The Ripple Effects Of A Slowing German Economy

by: Investment U

By Jason Jenkins

Here’s the opening statement of the press release given by the German Statistical Institute on August 16:

The momentum with which the German economy started into 2011 has slowed down considerably. In the second quarter of 2011, the gross domestic product (GDP) rose just 0.1% – upon price, seasonal and calendar adjustment – on the first quarter, as reported by the Federal Statistical Office (Destatis). The result for the first quarter of 2011 was slightly corrected downwards to +1.3%.

And by the way, France had a second-quarter growth of zero. News of this nature could translate into negative growth numbers across the Eurozone.

The significance of the weaker-than-expected numbers can’t be overstated enough.

Germany is the focal point of the entire European Union. The Union only survives if Germany provides a strong foundation in the midst of an era of austerity, highlighted by the legislation passed in Greece and Italy. A German recession may automatically spell the end of the EU. This is a tangible possibility, as the German federal elections are slated for the middle of next month. Polls show that more than half of Germany’s population wants out of the EU., and as we’ve seen in the United States lately, bad economic times equal ugly political battles.

A Four-Part Package to Increase Economic Cooperation

Later that day, a key meeting took place between the German and French heads of state. It was thought that they would reach some sort of agreement to ease the markets. However, the result was a joint proposal of a financial transaction tax, hopefully implemented in September. The two leaders revived the tax discussion as one aspect of a four-part package they proposed as a means to increase economic cooperation.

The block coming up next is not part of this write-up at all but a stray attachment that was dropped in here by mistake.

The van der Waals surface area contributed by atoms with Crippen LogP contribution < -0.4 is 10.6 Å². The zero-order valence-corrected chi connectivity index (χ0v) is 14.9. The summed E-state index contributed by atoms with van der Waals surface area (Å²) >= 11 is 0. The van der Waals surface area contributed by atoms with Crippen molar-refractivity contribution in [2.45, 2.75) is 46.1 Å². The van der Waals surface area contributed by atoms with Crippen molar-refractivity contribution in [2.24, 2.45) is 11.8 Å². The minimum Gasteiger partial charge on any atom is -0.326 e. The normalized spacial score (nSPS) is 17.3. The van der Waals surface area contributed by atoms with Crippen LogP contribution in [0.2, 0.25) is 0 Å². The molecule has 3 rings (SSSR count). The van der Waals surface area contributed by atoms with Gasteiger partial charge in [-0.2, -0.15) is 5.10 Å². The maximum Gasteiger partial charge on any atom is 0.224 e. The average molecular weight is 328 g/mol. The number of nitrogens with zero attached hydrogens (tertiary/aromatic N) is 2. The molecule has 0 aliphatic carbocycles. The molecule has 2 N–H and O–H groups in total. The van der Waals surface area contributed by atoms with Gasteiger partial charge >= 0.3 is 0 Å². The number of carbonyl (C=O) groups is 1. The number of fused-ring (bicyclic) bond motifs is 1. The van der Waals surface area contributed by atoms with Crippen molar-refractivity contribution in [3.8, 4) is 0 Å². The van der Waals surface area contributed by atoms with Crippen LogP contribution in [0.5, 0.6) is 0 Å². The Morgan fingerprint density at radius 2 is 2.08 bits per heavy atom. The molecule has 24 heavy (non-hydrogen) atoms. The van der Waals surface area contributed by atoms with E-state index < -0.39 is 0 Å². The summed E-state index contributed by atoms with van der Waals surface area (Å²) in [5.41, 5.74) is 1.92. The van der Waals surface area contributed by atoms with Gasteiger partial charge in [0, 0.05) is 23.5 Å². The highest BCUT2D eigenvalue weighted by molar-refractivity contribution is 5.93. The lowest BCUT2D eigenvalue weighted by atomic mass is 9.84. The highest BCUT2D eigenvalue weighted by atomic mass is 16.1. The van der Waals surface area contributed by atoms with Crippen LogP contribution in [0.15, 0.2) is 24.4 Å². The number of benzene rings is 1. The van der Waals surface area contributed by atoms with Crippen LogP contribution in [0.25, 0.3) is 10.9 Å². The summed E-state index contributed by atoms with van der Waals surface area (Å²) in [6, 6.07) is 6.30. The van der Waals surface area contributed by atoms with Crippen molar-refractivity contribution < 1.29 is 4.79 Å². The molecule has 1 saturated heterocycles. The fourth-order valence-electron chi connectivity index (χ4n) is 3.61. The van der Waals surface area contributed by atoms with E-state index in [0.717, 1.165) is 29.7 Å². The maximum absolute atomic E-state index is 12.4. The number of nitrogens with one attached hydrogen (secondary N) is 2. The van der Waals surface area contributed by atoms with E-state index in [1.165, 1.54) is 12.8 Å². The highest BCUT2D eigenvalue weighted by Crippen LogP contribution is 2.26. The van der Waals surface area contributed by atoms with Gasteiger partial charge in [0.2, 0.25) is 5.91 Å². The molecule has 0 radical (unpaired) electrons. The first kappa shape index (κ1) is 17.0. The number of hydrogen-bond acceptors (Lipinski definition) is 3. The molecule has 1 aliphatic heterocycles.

Last September, EU finance chiefs failed to agree on a very similar tax, which the German Chancellor advocated in order to help repair the damage to national budgets caused by the banking crisis of 2008.

European Union leaders are attempting to restore confidence in a battered euro region as the sovereign-debt crisis that’s received so much press over the last year in Greece migrated to the third and fourth largest European economies – Italy and Spain.

A tax on financial transactions appeals to politicians because it could generate revenue without levying more burdens on individual taxpayers or the country’s economy. There’s also hope that the tax would serve to reduce market speculation.

The Financial Sector Isn’t Very Happy

What does the financial sector say? They’re not too happy.

European banking and exchange shares took big hits the day after the announcement. The feeling is that such a tax would be a big negative for the banks and exchanges, as trading volumes could go down by a great deal. The industry sees the political thought process behind the gesture of using tax proceeds as a hedge against future financial crises, however, they have a greater fear that even a small tax will result in a massive loss of market share in Europe versus the rest of the world.

How does this affect us on the other side of the big pond? This reeks of a European recession. If this is the case, you may want to be a bit wary of the technology sector. The S&P sector is most exposed to Europe from an earnings perspective. The Nasdaq 100 as a whole and companies like Apple (Nasdaq: AAPL) and Microsoft (Nasdaq: MSFT) derive more than a third of their net income from Europe. This will get worse, so look for tech securities to take a big hit in the future.

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